By: Matthew Mitchell
With thanks to Helen Vendler for helping me appreciate Wallace Stevens, and take gentle argument with him Call the roller of seventeen footers, the distant one. Bid him expose the mind of wind, churn expanses of sea cream. Let ape creatures flee sticky Sex Wax thoughts and let their crow cousins silence their garrulous utterings. Let physics be finale of dream unless there be consciousness in materiality. Take from the box of cardboard the orange frog that once was our fertility talisman, and hang it on the white fir sacrifice. If it is stained, then thanks to the messes of wenches and to concupiscent curds. Let the songs of winter sing, let them. Wind too will blow in the spring.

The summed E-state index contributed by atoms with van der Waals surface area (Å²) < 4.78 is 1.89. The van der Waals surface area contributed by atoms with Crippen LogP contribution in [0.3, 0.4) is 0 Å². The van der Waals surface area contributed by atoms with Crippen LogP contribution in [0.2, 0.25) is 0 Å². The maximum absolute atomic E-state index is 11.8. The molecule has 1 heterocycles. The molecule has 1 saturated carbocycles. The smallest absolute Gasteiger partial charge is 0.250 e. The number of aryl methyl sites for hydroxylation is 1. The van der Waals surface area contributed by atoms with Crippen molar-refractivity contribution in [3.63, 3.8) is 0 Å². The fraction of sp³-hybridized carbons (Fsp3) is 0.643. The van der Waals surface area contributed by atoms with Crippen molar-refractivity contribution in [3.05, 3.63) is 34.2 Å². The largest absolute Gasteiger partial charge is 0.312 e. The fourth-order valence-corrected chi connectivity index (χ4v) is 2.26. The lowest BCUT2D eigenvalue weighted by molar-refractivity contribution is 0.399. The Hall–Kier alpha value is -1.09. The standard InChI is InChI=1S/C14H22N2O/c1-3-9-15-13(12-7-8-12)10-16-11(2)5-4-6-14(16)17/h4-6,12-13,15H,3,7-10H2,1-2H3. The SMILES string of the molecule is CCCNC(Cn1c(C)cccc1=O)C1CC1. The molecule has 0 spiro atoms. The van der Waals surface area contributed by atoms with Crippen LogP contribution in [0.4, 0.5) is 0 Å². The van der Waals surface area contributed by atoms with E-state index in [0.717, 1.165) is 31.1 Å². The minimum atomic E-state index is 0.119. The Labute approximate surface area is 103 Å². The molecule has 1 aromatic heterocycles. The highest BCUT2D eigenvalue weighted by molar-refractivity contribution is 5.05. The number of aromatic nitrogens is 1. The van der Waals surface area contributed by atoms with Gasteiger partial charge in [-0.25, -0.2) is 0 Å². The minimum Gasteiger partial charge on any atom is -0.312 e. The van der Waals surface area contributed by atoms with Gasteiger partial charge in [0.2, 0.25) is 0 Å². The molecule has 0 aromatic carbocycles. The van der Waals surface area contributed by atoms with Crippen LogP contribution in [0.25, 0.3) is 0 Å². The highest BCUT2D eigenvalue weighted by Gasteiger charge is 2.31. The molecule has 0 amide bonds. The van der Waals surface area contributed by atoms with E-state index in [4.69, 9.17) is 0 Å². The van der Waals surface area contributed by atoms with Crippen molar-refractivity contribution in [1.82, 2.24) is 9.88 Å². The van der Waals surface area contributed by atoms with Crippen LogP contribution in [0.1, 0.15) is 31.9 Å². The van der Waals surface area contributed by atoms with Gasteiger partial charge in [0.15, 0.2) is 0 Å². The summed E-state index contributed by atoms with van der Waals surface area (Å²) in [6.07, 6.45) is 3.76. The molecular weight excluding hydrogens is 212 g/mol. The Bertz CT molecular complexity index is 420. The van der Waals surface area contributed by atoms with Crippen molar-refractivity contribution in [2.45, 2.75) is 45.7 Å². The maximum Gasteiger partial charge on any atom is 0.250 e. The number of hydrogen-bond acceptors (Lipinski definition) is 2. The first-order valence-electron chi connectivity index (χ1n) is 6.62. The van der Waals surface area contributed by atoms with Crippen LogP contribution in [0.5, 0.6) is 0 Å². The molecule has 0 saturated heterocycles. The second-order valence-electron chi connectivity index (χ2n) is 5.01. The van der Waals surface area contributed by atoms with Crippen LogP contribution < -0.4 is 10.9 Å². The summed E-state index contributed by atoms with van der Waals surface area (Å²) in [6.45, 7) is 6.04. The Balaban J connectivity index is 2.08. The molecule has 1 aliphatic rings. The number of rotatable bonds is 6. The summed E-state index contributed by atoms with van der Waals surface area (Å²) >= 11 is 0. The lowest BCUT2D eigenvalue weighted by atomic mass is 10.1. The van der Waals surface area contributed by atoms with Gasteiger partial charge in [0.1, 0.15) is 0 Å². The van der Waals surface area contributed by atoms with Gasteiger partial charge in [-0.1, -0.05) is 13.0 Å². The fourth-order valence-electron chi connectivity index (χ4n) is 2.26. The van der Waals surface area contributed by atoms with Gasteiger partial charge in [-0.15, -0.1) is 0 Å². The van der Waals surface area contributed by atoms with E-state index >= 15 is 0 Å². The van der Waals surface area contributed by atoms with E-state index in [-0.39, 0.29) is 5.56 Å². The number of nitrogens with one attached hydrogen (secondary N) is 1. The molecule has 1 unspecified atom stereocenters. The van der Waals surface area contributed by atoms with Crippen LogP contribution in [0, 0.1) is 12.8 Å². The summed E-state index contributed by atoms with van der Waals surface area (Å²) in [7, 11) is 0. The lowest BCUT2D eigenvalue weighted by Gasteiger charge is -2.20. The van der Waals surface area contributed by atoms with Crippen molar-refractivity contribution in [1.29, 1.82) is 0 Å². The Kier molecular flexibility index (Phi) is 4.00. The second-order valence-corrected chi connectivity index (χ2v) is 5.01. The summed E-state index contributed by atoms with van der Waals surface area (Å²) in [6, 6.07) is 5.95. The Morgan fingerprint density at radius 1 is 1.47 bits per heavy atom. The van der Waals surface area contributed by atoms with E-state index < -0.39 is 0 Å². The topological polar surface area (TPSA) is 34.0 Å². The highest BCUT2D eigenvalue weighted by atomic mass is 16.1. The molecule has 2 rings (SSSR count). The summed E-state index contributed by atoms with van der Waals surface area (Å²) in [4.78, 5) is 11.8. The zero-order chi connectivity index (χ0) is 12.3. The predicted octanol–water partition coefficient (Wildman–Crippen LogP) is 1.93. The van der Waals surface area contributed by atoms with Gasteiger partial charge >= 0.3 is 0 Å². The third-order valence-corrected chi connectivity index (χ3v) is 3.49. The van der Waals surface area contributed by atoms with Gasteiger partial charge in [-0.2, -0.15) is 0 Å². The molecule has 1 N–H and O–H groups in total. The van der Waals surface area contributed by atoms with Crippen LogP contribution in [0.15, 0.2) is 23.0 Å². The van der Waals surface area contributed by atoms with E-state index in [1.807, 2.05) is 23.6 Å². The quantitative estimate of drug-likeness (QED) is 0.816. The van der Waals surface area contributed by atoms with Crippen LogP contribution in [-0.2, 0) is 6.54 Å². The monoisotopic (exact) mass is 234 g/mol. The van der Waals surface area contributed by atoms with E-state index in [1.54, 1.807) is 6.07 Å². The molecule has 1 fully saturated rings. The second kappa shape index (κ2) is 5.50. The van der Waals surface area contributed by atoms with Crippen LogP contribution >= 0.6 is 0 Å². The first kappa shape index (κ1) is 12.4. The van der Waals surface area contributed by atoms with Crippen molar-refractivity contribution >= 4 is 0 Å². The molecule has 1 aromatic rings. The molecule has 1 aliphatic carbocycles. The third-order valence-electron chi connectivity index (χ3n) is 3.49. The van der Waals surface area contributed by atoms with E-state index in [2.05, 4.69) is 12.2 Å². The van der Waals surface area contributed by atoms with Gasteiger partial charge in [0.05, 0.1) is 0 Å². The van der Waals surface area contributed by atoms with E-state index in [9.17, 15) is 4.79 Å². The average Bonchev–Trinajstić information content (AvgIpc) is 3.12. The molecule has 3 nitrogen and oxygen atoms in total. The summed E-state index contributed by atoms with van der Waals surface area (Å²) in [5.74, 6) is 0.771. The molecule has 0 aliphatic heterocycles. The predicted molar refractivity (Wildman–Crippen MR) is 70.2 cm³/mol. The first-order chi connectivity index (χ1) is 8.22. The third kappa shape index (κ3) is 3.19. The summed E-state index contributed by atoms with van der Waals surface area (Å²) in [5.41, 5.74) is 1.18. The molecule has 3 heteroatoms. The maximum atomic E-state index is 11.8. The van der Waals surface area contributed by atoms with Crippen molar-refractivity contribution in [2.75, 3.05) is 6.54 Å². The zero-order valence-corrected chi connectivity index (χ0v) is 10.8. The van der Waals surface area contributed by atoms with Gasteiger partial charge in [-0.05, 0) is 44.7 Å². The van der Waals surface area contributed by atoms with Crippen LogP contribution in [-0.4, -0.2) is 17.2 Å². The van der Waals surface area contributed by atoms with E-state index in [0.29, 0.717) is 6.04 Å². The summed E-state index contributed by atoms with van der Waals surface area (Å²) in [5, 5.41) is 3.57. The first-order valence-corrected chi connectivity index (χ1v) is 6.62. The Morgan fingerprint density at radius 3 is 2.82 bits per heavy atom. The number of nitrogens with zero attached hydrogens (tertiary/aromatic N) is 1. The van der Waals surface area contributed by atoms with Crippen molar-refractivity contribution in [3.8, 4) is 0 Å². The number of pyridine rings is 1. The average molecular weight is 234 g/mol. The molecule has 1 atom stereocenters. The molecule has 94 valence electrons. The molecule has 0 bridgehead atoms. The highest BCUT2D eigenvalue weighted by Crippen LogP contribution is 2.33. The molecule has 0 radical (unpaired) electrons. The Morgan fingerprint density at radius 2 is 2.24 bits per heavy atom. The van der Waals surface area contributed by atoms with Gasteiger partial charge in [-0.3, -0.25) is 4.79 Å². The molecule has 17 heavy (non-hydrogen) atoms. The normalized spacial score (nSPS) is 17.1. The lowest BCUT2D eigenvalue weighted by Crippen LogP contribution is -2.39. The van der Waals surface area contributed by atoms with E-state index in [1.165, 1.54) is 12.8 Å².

Matthew Mitchell writes and teaches math near the banks of the American River in Sacramento, CA. His poems have been published in Kestrel, Other Rooms Press, and Poetry Now, and several of his audio essays have aired on KQED public radio.